A blender offers convenient and efficient ways to mix and break down certain foods. They're especially helpful for liquids such as smoothies and shakes. KitchenAid sells several blender models and their designs often include indicator lights on the base on the appliance. If those lights start blinking, you might have a problem with your blender.
In some KitchenAid blender models, all of the indicator lights blinking at the same time can mean that the blender is overloaded. To avoid damage, the blender automatically shuts off when the items in the jar are too heavy to blend. Turn the blender to the "off" position, open the jar and remove some of the items you have in it to blend the items in smaller batches. Put the jar back in place. If the lights have stopped blinking, your problem is fixed.
Blenders can also get jammed, making the blending arms unable to turn and mix the contents of the jar. If your KitchenAid blender's indicator lights are blinking alternately, this could be the problem. To fix it, turn the blender off and open the jar. Break up or remove the contents at the bottom of the jar to free the arms. If the lights go back to normal after you replace the jar on the base, the problem is solved.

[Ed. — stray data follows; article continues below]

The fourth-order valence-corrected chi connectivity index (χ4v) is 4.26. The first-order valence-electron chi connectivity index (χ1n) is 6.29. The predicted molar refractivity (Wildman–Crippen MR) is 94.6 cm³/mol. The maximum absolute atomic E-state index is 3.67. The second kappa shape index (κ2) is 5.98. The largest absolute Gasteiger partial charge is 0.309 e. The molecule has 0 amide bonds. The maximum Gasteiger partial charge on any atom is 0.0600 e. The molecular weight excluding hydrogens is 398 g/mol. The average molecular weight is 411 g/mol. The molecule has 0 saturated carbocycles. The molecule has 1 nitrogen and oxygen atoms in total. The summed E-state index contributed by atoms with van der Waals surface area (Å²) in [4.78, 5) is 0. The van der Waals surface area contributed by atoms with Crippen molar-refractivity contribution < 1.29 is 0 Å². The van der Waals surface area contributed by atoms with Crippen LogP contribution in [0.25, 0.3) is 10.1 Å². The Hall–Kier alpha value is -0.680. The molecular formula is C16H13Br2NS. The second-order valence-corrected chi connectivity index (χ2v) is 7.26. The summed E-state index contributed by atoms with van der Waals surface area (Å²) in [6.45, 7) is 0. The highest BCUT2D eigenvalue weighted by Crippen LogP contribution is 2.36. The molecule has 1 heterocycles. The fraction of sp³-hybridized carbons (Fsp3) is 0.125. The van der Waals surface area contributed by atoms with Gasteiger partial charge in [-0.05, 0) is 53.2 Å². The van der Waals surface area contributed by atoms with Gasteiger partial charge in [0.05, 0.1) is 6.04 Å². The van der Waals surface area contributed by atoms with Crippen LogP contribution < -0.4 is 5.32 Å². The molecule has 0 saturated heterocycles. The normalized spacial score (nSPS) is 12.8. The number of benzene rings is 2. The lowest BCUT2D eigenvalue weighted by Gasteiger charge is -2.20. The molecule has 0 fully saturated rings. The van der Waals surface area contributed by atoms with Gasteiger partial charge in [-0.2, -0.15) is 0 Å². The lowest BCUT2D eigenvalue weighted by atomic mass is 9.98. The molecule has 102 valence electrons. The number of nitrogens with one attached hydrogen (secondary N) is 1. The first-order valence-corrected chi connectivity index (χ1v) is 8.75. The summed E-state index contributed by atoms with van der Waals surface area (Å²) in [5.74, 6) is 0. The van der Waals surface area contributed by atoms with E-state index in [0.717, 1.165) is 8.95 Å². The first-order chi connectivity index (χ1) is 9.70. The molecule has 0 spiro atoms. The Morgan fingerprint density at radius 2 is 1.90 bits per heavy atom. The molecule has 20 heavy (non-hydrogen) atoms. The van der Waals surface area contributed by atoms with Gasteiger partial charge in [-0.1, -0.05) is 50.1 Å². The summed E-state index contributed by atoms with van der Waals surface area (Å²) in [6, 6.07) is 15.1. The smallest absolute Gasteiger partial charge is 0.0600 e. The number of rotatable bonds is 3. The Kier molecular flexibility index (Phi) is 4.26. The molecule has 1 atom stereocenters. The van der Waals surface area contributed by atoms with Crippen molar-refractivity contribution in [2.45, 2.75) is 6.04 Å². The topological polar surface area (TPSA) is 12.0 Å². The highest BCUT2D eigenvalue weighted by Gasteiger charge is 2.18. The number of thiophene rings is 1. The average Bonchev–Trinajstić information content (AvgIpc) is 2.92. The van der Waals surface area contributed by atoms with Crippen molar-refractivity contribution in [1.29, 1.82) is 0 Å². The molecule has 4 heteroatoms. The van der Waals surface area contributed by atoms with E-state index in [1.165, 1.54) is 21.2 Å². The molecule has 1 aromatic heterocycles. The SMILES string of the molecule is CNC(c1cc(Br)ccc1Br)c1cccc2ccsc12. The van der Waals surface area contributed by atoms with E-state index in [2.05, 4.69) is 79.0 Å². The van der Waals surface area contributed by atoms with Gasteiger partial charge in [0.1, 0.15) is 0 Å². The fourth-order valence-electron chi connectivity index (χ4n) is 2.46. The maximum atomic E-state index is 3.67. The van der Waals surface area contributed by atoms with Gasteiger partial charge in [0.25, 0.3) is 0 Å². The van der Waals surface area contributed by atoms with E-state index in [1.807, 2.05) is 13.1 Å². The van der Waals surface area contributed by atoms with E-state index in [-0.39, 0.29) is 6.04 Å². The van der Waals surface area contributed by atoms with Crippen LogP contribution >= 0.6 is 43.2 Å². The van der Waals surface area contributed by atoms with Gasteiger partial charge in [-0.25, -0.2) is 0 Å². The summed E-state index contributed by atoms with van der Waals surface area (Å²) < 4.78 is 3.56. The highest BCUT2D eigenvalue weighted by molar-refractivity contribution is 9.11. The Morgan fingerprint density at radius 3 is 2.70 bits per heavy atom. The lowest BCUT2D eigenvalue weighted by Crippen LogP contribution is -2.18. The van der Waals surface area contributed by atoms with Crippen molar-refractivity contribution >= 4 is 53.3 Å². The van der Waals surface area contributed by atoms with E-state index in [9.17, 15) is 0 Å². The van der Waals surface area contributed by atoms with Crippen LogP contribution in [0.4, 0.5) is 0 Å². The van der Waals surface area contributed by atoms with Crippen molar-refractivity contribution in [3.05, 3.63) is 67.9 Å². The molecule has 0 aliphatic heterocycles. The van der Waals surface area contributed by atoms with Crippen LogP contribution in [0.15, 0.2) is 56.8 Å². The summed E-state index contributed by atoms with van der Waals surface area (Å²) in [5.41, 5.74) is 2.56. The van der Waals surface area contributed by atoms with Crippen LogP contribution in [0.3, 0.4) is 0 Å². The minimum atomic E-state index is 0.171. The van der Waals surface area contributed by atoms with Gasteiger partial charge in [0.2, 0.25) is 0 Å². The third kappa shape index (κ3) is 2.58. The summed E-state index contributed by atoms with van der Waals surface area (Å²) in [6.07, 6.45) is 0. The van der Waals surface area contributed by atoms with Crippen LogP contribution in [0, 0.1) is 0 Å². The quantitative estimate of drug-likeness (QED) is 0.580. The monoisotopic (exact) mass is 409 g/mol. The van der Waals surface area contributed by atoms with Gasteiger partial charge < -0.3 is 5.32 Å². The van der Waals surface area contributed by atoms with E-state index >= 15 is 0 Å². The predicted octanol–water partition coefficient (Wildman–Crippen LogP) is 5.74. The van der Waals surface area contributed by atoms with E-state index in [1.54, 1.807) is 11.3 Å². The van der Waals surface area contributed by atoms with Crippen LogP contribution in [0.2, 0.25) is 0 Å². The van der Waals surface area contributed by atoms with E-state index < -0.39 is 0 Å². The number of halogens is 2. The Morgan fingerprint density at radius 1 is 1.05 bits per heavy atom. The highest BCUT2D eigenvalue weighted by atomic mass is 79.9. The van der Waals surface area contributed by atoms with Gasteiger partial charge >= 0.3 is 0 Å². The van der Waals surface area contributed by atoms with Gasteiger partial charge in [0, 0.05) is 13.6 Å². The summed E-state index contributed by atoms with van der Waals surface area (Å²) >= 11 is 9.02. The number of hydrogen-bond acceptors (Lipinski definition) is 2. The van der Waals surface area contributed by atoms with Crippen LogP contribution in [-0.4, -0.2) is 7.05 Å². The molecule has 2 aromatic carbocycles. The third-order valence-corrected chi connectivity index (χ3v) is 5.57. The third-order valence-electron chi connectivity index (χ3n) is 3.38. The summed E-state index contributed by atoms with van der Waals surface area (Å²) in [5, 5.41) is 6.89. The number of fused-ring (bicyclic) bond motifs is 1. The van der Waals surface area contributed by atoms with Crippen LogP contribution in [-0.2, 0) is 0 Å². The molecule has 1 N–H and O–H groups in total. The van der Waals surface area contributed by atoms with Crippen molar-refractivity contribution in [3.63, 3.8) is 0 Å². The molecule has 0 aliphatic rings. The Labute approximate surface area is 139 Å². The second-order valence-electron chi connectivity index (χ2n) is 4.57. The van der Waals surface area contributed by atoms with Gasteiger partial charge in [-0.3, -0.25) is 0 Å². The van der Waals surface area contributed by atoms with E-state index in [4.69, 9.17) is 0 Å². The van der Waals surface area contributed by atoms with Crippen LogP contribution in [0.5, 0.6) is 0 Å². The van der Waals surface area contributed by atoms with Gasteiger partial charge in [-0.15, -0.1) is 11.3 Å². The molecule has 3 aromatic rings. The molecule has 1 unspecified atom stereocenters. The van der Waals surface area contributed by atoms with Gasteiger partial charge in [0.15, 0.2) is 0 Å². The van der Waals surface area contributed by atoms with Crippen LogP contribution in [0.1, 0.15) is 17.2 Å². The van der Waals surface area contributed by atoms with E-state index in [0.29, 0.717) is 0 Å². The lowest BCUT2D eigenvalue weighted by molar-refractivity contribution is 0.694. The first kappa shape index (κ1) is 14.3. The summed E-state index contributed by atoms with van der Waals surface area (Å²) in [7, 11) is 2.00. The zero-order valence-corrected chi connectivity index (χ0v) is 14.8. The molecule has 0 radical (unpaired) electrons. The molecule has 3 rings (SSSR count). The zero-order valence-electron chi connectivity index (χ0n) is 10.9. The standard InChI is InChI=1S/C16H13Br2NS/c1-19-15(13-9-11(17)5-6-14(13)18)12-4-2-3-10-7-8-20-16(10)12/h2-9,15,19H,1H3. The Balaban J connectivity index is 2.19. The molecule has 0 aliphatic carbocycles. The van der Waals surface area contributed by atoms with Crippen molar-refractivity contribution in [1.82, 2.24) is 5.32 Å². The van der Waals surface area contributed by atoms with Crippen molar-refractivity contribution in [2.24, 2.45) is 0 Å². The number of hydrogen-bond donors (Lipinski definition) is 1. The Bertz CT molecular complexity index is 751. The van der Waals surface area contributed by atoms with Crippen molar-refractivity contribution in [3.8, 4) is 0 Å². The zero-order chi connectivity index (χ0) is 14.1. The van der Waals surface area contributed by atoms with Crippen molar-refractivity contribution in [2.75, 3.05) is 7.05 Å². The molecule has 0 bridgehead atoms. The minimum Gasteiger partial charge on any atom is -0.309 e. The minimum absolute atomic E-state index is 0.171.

Sometimes the blinking lights on your blender aren't error indicators at all. If a problem exists with the electricity flowing through the outlet you've plugged your KitchenAid blender into, it could cause blinking lights. A short in the circuit or damage to the outlet could be the culprits. Try plugging your blender into another outlet to test it. If the lights stop blinking, the outlet might be the cause of the earlier problem.
Defer to Your User Manual
Without knowing the model number of your KitchenAid blender, it's difficult to be specific about what the blinking lights on your base mean. However, your user manual that came with the purchase often has instructions on what the indicator lights mean and how to solve the problem. If you don't have your user manual, contact KitchenAid directly for support.
Michaele Curtis began writing professionally in 2001. As a freelance writer for the Centers for Disease Control, Nationwide Insurance and AT&T Interactive, her work has appeared in "Insurance Today," "Mobiles and PDAs" and "Curve Magazine." Curtis holds a Bachelor of Arts in communication from Louisiana State University.